It seems people will have four years from 15th June 2017 to claim back monies that were forked out when a loss was made. It is equally unclear how far back people can claim from.

Light at the end of the tunnel

Proposals have been submitted to make the laws more homogenous. A committee of experts has recommended a single method for all autonomous regions to use based on title deed price. This would be applied to urban and rustic property alike.

In order to avoid double taxation, taxpayers would be allowed to deduct the tax paid from the tax base of the other taxes that also tax the capital gains (IRPF). In practice, it is often accepted that if you paid the Town hall tax you don’t pay it again on your IRPF for residents and IRNR for non- residents declaring assets held in Spain.

The recommendation is that the taxable base would no longer be calculated by applying increment coefficients but by calculating the actual increase obtained by comparison between the transmission value and the acquisition value. In order to avoid double taxation, taxpayers would be allowed to deduct the tax paid from the tax base of the other taxes that also tax the capital gains (IRPF)

Good to know.

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Judicial Auction in Spain

Judicial Auction in Spain

What is a Judicial Auction?

It is an auction authorised under Spanish Law and executed by the law courts to sell a property usually burdened with debts. Without this special action, the property cannot be sold because of a mortgage or other charge levied against it which acts to prevent its sale as you cannot buy good title.

Anything that has an economic value can be auctioned: real estate, vehicles, furniture (Jewellery, pictures, machinery, etc.) and any other class of goods or rights.

The asking price is agreed between the creditor and debtor or by reliance upon a Judicial Report and in practice calculates the amount outstanding on the debt plus interest and costs, in an unpaid mortgage for example.

A Judicial Auction can also be used in the case where there are co-owners so that it acts alike a Trust for Sale where the money is divided up and allotted by the courts on a case by case basis.

The auction is presided over by a court clerk, who is also responsible for transmitting and delivering the sale.

Buying Existing Debts

Clearly, you need to know if the item being auctioned is sold subject to or free of debts and third party rights.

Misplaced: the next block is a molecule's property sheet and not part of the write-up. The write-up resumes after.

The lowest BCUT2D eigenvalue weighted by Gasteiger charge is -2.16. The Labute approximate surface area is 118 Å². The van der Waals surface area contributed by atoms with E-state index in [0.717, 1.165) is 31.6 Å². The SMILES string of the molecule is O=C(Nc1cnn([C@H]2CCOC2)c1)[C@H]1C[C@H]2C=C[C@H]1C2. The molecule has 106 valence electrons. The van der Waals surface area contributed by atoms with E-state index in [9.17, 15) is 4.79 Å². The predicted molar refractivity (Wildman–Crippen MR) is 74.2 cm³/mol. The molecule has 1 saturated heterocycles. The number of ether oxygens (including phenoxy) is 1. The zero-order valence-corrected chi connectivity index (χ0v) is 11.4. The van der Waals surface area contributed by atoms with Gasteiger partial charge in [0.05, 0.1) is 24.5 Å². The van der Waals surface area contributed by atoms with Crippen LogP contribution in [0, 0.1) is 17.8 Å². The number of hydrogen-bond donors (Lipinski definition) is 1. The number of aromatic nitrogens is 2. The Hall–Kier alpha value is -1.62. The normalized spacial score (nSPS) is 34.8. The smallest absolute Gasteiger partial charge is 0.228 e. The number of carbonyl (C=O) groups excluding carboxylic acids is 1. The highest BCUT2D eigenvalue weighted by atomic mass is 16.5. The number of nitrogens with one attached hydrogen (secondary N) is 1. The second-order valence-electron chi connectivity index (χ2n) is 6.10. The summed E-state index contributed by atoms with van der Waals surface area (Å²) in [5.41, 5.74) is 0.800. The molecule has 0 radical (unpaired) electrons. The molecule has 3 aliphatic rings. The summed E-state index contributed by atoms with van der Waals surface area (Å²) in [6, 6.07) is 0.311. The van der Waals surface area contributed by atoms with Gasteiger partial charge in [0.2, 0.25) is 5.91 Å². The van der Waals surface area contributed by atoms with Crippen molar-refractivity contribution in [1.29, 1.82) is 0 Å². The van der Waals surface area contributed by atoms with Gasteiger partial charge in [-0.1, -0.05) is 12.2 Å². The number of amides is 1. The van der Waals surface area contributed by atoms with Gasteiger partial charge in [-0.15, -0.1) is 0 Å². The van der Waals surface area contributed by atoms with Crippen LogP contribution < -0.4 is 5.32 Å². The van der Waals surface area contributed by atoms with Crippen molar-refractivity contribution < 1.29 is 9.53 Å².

In the case of several charges against the property or goods, it is straightforward to know which is the one that gives rise to the auction, because the registrar states with respect to it that “it subsists and is not cancelled.”

By the mere fact of participating in the auction, the bidder acknowledges notice of the charges or third-party rights which appear on the Property Registry Certificate which were lodged prior to the Creditor’s claim that is being realised by the auction.  These rights to property or money lent against the property remain valid. And if you are finally awarded the Property, you agree to place yourself in the place of the previous debtor, so you will have to honour those debts. Make sure you know what remains outstanding prior to entering into the auction.  You are not liable for any charges which accrue after the notice of auction of the property. Should such a situation arise the Court clerk may order the Property Registrar to cancel them. The only thing that you would have to pay is your fees and taxes for that cancellation.

What if No Bids at Auction?

When the auction is held and no-one makes any bids, this fact is declared by the auctioneer. The next stage is where the Creditor who brought the auction requests an adjudication by the courts to arrive at a price for sale.

Certain factors must be taken into consideration:

If it is the main home of the Debtor that has been auctioned, the Creditor cannot ask for an adjudicated selling price of less than 70% of the valuation price. An exception to this is when all of the debts levied against the property are less than 60% of the property valuation.

In the case of a second home or any property that is not the Main Residence, the Creditor cannot ask for an adjudicated price of less than 50% of the valuation unless total debts, as in the above situation, are less.

In the case of Goods/Chattels the Creditor cannot ask for less than 30% of the valued of the Goods.

If the Creditor did not ask for an adjudication, the embargo on the property would be lifted.

Charges Against Property.

The law requires that this certification be available to all interested parties at the Judicial Court where the right is lodged.

In some cases, it may also be available through the internet, in the Portal of Judicial Auctions of the Portal of the Administration of Justice.

Where applicable, the file will also contain information relating to any goods auctioned.

How Much to Bid at Auction.

If the auction is brought because of an unpaid mortgage it’s generally just these debts and costs incurred. If a valuation has been placed on the property by a Valuer and it includes outstanding debts in effect at the time of the request for a Judicial Auction, these subsisting charges must be deducted from the auction price so the bidder knows what is outstanding from the Creditor bringing the action. You would be liable for the other debts itemised in the Property Register as still standing.